You must also give people more details about what you do – perhaps a list of cookies used with a description of how they work – so that users can make an informed choice about what they will allow. 

It is advised that you take the following steps:

  1. Check what type of cookies and similar technologies you use and how you use them. This might be a comprehensive audit of your website or it could be as simple as checking what data files are placed on user terminals and why. You should analyse which cookies are strictly necessary and might not need consent. You might also use this as an opportunity to ‘clean up’ your web pages and stop using any cookies that are unnecessary or which have been superseded as your site has evolved.
  2. Assess how intrusive your use of cookies is.  It might be useful to think of this in terms of a sliding scale, with privacy neutral cookies at one end of the scale and more intrusive uses of the technology at the other. You can then focus your efforts on achieving compliance appropriately providing more information and offering more detailed choices at the intrusive end of the scale.
  3. Decide what solution to obtain consent will be best in your circumstances. Essentially the more directly the use of a cookie or similar technology relates to the user’s personal information, the more carefully you need to think about how you get consent. Providing information to users on the use of cookies is key as is the ability to demonstrate you are reviewing the use of cookies and are developing a plan for compliance.

What will happen if I don’t do anything?

The UK Government has made it clear that enforcement action will not be taken until appropriate technical solutions are available.  Helpfully although the guidance states that cookies used for analytical purposes to count the number of unique visits to a website are caught by the requirement to obtain prior consent, it also states that provided clear information is given about their activities the ICO is highly unlikely to prioritise first party cookies used only for analytical purposes in any consideration of regulatory action.  The ICO has also indicated that monetary penalties will be reserved for the most serious of breaches of the regulations.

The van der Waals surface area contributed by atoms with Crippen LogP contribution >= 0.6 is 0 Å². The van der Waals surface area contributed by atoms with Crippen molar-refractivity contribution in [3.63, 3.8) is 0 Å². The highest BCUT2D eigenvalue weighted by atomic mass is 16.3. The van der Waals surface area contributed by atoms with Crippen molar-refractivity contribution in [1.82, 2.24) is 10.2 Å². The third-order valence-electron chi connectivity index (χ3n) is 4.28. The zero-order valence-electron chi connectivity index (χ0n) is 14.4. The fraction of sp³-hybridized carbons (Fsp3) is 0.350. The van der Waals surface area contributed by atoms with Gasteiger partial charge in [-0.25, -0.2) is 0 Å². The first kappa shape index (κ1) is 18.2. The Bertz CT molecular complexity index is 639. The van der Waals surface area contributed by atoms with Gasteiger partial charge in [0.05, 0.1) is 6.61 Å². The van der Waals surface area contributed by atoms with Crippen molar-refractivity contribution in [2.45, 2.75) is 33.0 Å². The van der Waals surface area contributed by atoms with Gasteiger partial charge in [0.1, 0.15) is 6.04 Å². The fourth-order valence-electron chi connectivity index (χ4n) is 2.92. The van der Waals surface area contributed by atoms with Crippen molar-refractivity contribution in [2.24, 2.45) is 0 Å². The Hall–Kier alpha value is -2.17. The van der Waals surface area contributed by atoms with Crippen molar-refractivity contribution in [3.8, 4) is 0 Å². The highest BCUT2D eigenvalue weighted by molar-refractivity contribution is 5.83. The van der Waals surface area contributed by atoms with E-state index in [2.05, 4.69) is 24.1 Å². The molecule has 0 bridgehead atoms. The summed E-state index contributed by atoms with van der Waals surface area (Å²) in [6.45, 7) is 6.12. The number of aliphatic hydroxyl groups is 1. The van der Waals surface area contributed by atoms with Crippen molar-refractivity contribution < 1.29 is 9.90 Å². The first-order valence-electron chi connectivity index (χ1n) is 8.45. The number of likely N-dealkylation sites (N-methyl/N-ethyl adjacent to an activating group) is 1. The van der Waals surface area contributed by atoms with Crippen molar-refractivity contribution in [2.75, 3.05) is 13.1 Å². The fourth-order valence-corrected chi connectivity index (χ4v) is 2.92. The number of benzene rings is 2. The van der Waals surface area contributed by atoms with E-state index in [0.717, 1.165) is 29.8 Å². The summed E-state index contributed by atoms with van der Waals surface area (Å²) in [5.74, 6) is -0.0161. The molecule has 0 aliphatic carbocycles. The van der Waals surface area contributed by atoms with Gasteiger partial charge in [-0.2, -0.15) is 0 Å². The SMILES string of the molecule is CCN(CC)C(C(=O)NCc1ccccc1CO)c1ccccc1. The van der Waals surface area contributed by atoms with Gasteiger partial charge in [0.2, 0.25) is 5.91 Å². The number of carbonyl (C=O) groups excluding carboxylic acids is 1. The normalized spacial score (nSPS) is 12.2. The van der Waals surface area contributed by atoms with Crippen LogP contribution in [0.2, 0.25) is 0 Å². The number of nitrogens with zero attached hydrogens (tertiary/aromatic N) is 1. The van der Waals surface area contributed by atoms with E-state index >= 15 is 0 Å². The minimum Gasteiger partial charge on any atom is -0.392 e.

What that is likely to mean in practice is that enforcement will focus on ensuring the compliance of those who are using cookies to track a user across multiple sites and/or recognise a user when they return to a website.

A structured approach following the three steps suggested above will help demonstrate that you are taking steps to change current practice to bring about compliance with the new laws.

Browser Settings and Consent to Cookies.

The suggestion is that the user’s browser settings are a possible means to get consent.  It is the Information Commissioner’s view that at present, most browser settings are not sophisticated enough to allow you to assume that the user has given their consent to allow your website to set a cookie.  The government is currently working with the major browser manufacturers to establish which browser level solutions will be available and when. Once appropriate technical solutions have been developed the Information Commissioner may issue further guidance.

Legislation Reference

The Privacy and Electronic Communications (EC Directive) (Amendment) Regulations 2011 (PECR) came into force on the 26 May 2011 and the main aim of the legislation is to address issues of consent and privacy.  The amending UK legislation is available online here - http://www.legislation.gov.uk/uksi/2011/1208/made.

Sources Used and Further Information

Posted on 15/12/2011